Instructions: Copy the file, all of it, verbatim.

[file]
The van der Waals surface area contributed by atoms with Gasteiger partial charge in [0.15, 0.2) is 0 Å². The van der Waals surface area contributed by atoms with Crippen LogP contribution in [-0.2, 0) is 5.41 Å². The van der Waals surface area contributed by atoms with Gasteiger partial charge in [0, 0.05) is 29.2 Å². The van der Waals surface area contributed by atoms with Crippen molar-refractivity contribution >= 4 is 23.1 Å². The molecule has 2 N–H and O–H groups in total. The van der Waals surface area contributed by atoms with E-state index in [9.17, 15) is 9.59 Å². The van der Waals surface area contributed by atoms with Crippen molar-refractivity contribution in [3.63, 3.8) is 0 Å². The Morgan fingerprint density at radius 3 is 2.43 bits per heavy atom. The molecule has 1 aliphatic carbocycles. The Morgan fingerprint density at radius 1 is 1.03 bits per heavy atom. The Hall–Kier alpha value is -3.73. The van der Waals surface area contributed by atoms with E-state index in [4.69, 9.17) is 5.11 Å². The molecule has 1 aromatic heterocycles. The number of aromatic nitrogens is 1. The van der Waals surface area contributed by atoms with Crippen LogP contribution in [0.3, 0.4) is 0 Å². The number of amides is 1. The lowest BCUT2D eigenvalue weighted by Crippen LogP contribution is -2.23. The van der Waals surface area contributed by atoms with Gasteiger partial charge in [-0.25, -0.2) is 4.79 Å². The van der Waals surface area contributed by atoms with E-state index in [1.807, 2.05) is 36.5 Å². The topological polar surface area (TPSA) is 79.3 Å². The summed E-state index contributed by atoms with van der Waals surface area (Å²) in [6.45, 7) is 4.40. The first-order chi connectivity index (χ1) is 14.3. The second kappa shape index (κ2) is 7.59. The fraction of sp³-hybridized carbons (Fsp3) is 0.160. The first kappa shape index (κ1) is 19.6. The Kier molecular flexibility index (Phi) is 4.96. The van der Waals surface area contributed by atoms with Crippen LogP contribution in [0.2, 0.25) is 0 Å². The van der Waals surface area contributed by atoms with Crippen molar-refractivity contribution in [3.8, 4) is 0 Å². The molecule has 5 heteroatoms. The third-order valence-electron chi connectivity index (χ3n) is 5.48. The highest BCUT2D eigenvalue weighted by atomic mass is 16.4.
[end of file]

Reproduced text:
The van der Waals surface area contributed by atoms with Gasteiger partial charge in [0.15, 0.2) is 0 Å². The van der Waals surface area contributed by atoms with Crippen LogP contribution in [-0.2, 0) is 5.41 Å². The van der Waals surface area contributed by atoms with Gasteiger partial charge in [0, 0.05) is 29.2 Å². The van der Waals surface area contributed by atoms with Crippen molar-refractivity contribution >= 4 is 23.1 Å². The molecule has 2 N–H and O–H groups in total. The van der Waals surface area contributed by atoms with E-state index in [9.17, 15) is 9.59 Å². The van der Waals surface area contributed by atoms with Crippen molar-refractivity contribution in [3.63, 3.8) is 0 Å². The Morgan fingerprint density at radius 3 is 2.43 bits per heavy atom. The molecule has 1 aliphatic carbocycles. The Morgan fingerprint density at radius 1 is 1.03 bits per heavy atom. The Hall–Kier alpha value is -3.73. The van der Waals surface area contributed by atoms with E-state index in [4.69, 9.17) is 5.11 Å². The molecule has 1 aromatic heterocycles. The number of aromatic nitrogens is 1. The van der Waals surface area contributed by atoms with Crippen LogP contribution in [0.3, 0.4) is 0 Å². The number of amides is 1. The lowest BCUT2D eigenvalue weighted by Crippen LogP contribution is -2.23. The van der Waals surface area contributed by atoms with Gasteiger partial charge in [-0.25, -0.2) is 4.79 Å². The van der Waals surface area contributed by atoms with E-state index in [1.807, 2.05) is 36.5 Å². The topological polar surface area (TPSA) is 79.3 Å². The summed E-state index contributed by atoms with van der Waals surface area (Å²) in [6.45, 7) is 4.40. The first-order chi connectivity index (χ1) is 14.3. The second kappa shape index (κ2) is 7.59. The fraction of sp³-hybridized carbons (Fsp3) is 0.160. The first kappa shape index (κ1) is 19.6. The Kier molecular flexibility index (Phi) is 4.96. The van der Waals surface area contributed by atoms with Crippen LogP contribution in [0.2, 0.25) is 0 Å². The van der Waals surface area contributed by atoms with Crippen molar-refractivity contribution in [3.8, 4) is 0 Å². The molecule has 5 heteroatoms. The third-order valence-electron chi connectivity index (χ3n) is 5.48. The highest BCUT2D eigenvalue weighted by atomic mass is 16.4.